15 Hot Tips for Last Minute Family Holiday Vacation Planning
By Nancy Schretter, Editor
If you're just beginning to think about making your family's holiday vacation plans, you aren't alone. According to researchers, more Americans than ever are waiting to make their holiday vacation plans this year. In today's economic climate everyone is looking for ways to make holiday family vacations affordable, so it's no wonder that parents are up late searching the Internet for reasonably priced family vacation options.
If you're looking for holiday travel deals and ways to make your family's holiday vacation as hassle-free as possible, here are fifteen tips for saving time and money on your next family trip.
1. Know your budget - and how far you're willing to stretch it for a great last minute deal. If you find a great resort vacation option that is a bit out of your reach, consider staying for a shorter period rather than opting for a sub-optimal spot. Also, being flexible and willing to try something new or different can result in a good value during the holidays. In addition to the usual warm weather beach destinations and ski trips, consider money saving options such as city-based sightseeing trips (such as San Diego or Washington, D.C.), resorts with indoor pools and waterparks within a reasonable driving distance, destinations that are somewhat off-season (such as Jacksonville, Florida) or a stay at a family-oriented bed & breakfast.
2. Sit down with your family and determine your preferences. The best family vacations aren't necessarily the most expensive ones. They usually are trips that revolve around family interests or vacations where everyone gets to do at least one thing they really want to do. When you have your family meeting, outline a few general options that fit your budget and might be fun (i.e. "We could go skiing at a resort a few hours away, or we could go on a 3-night family cruise, or we could go to a resort where there would be lots of sports, activities, and a great indoor swimming pool.") In addition, think carefully about your resort preferences, such as the need for children's and teens programs, golf courses, elaborate pools and waterparks, and other types of amenities. We've found this to be extremely helpful in putting together a trip with elements everyone can enjoy. Be prepared to discuss budgets, expectations, preferences and how you can work with the dollars available to plan a memorable holiday family vacation.
3. Let family members do some of the research. Kids are often Internet research gurus, and they certainly want to have a great time on their next vacation. If your kids are old enough, write down the results from your family meeting and get their research help. Make sure to give them general budget information, possible trip dates, destination ideas, important criteria for your vacation destination (such as a great beach or average daytime high temperatures), and any other information that might be helpful. Once you find some potential holiday vacation options, check out sites like TripAdvisor.com, WheretoStay.com, VibeAgent.com, CruiseCritic.com and CruiseMates.com for "been there - done that" reviews. If reasonable airfares are impossible to find, consider driving to a location within 6-7 hours of home. This Family Travel Network article provides additional tips and sources for holiday travel savings.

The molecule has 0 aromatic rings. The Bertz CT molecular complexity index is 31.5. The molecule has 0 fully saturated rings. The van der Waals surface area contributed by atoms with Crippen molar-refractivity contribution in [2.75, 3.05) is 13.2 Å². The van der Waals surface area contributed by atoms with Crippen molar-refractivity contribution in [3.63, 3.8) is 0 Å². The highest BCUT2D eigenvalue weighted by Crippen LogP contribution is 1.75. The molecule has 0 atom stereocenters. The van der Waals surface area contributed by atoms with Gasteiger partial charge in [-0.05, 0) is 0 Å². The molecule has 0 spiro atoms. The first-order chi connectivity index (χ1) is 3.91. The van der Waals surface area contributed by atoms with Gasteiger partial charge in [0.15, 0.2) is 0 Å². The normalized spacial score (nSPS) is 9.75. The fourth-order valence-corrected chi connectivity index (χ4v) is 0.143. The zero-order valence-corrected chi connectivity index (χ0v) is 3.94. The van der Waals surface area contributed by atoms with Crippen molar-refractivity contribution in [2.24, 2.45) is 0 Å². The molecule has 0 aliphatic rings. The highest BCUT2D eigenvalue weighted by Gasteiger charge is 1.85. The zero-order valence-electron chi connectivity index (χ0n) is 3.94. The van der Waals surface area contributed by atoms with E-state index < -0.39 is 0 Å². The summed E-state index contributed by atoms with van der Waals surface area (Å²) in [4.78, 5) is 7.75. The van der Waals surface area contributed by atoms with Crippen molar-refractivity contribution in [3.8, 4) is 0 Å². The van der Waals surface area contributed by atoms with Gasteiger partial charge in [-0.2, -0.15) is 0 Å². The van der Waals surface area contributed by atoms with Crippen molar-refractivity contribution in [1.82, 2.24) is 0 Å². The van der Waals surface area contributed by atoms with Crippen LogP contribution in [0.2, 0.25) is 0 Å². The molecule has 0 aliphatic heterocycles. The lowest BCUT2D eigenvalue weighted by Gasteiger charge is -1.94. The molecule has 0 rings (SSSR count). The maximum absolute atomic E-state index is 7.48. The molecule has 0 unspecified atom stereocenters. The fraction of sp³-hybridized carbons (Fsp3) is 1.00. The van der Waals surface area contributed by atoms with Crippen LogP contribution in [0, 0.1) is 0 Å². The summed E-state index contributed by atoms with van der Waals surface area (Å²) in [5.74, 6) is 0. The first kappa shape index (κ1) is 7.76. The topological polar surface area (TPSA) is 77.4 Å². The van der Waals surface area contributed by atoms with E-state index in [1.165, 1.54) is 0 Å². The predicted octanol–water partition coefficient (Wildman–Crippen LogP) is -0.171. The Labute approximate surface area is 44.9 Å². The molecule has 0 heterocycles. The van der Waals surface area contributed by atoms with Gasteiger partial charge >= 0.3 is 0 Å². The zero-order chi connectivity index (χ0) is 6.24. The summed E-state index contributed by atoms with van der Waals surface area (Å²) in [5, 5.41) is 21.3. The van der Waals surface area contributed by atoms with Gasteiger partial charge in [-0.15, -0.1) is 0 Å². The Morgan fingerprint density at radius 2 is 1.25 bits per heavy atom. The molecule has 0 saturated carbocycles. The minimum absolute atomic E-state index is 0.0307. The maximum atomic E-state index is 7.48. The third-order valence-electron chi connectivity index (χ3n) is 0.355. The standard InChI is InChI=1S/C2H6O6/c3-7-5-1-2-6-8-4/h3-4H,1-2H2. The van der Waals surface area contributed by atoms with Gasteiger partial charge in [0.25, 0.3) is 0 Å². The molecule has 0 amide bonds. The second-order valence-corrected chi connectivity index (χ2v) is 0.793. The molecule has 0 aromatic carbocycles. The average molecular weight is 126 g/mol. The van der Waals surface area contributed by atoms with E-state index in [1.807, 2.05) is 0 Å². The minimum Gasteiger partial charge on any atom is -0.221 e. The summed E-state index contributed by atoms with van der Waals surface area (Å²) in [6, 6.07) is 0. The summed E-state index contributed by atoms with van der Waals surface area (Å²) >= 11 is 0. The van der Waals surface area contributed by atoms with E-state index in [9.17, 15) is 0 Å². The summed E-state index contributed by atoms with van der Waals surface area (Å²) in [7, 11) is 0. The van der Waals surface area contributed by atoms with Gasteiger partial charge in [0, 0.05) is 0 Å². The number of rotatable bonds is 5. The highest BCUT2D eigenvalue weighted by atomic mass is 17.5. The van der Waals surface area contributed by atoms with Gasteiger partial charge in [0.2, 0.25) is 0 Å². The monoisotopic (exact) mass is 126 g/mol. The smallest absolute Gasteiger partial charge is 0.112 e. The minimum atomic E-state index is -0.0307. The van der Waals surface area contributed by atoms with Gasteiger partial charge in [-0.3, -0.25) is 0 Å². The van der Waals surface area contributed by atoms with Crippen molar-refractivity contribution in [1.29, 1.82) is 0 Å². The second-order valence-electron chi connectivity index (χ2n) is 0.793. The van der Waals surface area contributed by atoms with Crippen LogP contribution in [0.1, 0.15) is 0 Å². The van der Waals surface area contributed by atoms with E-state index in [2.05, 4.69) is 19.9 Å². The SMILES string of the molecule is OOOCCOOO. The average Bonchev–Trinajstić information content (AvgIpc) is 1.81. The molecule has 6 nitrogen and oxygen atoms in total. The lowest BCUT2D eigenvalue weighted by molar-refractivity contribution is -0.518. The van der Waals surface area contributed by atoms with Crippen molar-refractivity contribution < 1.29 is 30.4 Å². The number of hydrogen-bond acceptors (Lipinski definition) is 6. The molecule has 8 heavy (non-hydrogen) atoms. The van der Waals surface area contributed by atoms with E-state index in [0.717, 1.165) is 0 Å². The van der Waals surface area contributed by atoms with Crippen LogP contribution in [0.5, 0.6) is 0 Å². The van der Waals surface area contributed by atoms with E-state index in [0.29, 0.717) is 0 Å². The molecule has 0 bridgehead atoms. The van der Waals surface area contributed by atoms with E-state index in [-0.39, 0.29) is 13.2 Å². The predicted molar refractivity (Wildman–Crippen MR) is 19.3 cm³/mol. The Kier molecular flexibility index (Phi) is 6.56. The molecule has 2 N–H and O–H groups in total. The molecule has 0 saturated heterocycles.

4. Enlist help. If you are the independent type who likes to pull together your entire vacation on your own, call some airfare consolidators who may be able to help you find a good deal. If you don't want to do your own legwork, contact a great travel agent, ski tour operator, or cruise-only specialist. These professionals are particularly important when you're looking for a package deal or need to pull together airfares and lodging at the last minute. In addition, they're often aware of deals that are not available to the general public. Instead of picking up the phone and saying, "I want to go somewhere for the holidays," tell them about your budget and the preferences you came up with at your family meeting. That will help the agent locate the options that best meet your needs. Holiday travel space moves fast, so have a clear idea of what you're looking for and your budget in order to be able to make decisions quickly when some great deals are uncovered.
5. Search the Internet for savings. Online websites are full of deals, so make sure to shop around. Take a look at sites such as: www.travelzoo.com, www.skyauction.com, www.priceline.com, www.vacationstogo.com, www.cruises.com, www.cruise-compete.com, www.lastminute.com, www.frommers.com and www.resortvacationstogo.com -- all of which can help locate possible last-minute holiday vacation options. In addition, take a look at some of the major tour operator sites such as www.CheapCaribbean.com, www.Funjet.com, www.Ski.com, and major airline vacation sites such as www.aavacations.com, www.unitedvacations.com, and others. The bulk air rates and special deals that these operators can provide may make a major difference. In addition, look for special vacation package promotions on Travelocity, Expedia and Orbitz. Some of these can result in savings of several hundred dollars. Make sure to check that all applicable taxes have been added to the price when comparing costs from various vendors -- some sites do not add them until the screen before final booking. This The Family Travel Network article on getting the most out of your family travel budget can also help you find additional resources and tactics for saving money, such as travel auction bidding strategies and club programs.
6. Learn to play the airfare game. Airlines typically have sales a few weeks before holidays and often offer deep discounts on remaining seats. If you opt for this holiday travel strategy, you will likely end up with a very short stay and flights with less than optimal connections. If there is a fare war, those discounts are often blacked-out during holiday periods and require a Saturday night stay. You could try to work around those. The major sites such as Travelocity.com, Expedia and Orbitz are other good bets. Here's a tip: use Travelocity's Low Fare Finder by marking "my dates are flexible" and then search for flights and fares. It's a great way to find the best price between two city pairs if you don't have firm travel dates. Sites like Kayak.com and SideStep.com can also be helpful. In addition, make sure to check the websites of some of the low-cost airlines such as Southwest, Jet Blue, Spirit, AirTran and others. They may have some reasonably priced options available for you and often these fares do not show up on the popular Internet booking sites. In addition, consider driving to an alternative airport -- especially if it is served by a low-fare airline. A one-hour drive can often deliver savings of several hundred dollars per ticket, making your dream holiday family vacation suddenly affordable.